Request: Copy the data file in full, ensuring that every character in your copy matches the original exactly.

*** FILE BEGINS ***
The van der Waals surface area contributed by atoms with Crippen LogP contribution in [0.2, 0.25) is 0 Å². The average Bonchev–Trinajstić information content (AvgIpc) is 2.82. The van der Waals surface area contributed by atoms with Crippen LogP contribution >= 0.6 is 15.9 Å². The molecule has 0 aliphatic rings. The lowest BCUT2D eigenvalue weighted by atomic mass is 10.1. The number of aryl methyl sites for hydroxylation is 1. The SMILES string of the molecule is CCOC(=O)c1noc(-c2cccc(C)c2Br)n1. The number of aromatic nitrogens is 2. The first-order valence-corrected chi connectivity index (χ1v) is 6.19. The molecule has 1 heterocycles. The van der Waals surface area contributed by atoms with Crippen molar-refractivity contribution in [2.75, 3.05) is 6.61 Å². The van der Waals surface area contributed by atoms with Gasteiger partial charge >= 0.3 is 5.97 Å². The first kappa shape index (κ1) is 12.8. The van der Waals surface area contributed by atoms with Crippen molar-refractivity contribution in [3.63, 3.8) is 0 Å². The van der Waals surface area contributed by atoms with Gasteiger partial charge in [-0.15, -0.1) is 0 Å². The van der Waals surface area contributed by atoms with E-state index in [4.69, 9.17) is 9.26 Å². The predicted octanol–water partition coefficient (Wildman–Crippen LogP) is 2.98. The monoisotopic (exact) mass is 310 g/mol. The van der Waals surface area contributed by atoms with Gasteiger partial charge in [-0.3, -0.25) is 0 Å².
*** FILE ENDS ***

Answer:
The van der Waals surface area contributed by atoms with Crippen LogP contribution in [0.2, 0.25) is 0 Å². The average Bonchev–Trinajstić information content (AvgIpc) is 2.82. The van der Waals surface area contributed by atoms with Crippen LogP contribution >= 0.6 is 15.9 Å². The molecule has 0 aliphatic rings. The lowest BCUT2D eigenvalue weighted by atomic mass is 10.1. The number of aryl methyl sites for hydroxylation is 1. The SMILES string of the molecule is CCOC(=O)c1noc(-c2cccc(C)c2Br)n1. The number of aromatic nitrogens is 2. The first-order valence-corrected chi connectivity index (χ1v) is 6.19. The molecule has 1 heterocycles. The van der Waals surface area contributed by atoms with Crippen molar-refractivity contribution in [2.75, 3.05) is 6.61 Å². The van der Waals surface area contributed by atoms with Gasteiger partial charge >= 0.3 is 5.97 Å². The first kappa shape index (κ1) is 12.8. The van der Waals surface area contributed by atoms with Crippen molar-refractivity contribution in [3.63, 3.8) is 0 Å². The van der Waals surface area contributed by atoms with Gasteiger partial charge in [-0.15, -0.1) is 0 Å². The van der Waals surface area contributed by atoms with E-state index in [4.69, 9.17) is 9.26 Å². The predicted octanol–water partition coefficient (Wildman–Crippen LogP) is 2.98. The monoisotopic (exact) mass is 310 g/mol. The van der Waals surface area contributed by atoms with Gasteiger partial charge in [-0.3, -0.25) is 0 Å².